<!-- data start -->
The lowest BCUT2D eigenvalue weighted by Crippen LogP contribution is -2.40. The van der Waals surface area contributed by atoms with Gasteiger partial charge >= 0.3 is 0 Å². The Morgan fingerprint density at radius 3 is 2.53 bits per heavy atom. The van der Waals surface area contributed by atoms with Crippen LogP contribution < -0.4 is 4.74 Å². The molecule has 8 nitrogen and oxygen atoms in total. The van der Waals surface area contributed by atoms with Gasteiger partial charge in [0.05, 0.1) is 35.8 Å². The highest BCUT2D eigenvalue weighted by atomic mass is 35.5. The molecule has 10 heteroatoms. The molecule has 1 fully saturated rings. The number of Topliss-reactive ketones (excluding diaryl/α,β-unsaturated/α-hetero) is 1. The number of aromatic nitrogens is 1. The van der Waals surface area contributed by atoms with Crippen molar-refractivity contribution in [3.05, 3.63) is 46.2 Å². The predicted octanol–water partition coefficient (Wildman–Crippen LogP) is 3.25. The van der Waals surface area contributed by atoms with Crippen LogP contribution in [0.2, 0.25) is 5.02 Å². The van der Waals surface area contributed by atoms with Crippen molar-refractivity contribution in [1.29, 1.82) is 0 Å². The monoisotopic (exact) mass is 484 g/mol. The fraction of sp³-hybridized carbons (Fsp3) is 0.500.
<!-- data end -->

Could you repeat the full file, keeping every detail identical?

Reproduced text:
The lowest BCUT2D eigenvalue weighted by Crippen LogP contribution is -2.40. The van der Waals surface area contributed by atoms with Gasteiger partial charge >= 0.3 is 0 Å². The Morgan fingerprint density at radius 3 is 2.53 bits per heavy atom. The van der Waals surface area contributed by atoms with Crippen LogP contribution < -0.4 is 4.74 Å². The molecule has 8 nitrogen and oxygen atoms in total. The van der Waals surface area contributed by atoms with Gasteiger partial charge in [0.05, 0.1) is 35.8 Å². The highest BCUT2D eigenvalue weighted by atomic mass is 35.5. The molecule has 10 heteroatoms. The molecule has 1 fully saturated rings. The number of Topliss-reactive ketones (excluding diaryl/α,β-unsaturated/α-hetero) is 1. The number of aromatic nitrogens is 1. The van der Waals surface area contributed by atoms with Crippen molar-refractivity contribution in [3.05, 3.63) is 46.2 Å². The predicted octanol–water partition coefficient (Wildman–Crippen LogP) is 3.25. The van der Waals surface area contributed by atoms with Crippen LogP contribution in [0.2, 0.25) is 5.02 Å². The van der Waals surface area contributed by atoms with Crippen molar-refractivity contribution in [1.29, 1.82) is 0 Å². The monoisotopic (exact) mass is 484 g/mol. The fraction of sp³-hybridized carbons (Fsp3) is 0.500.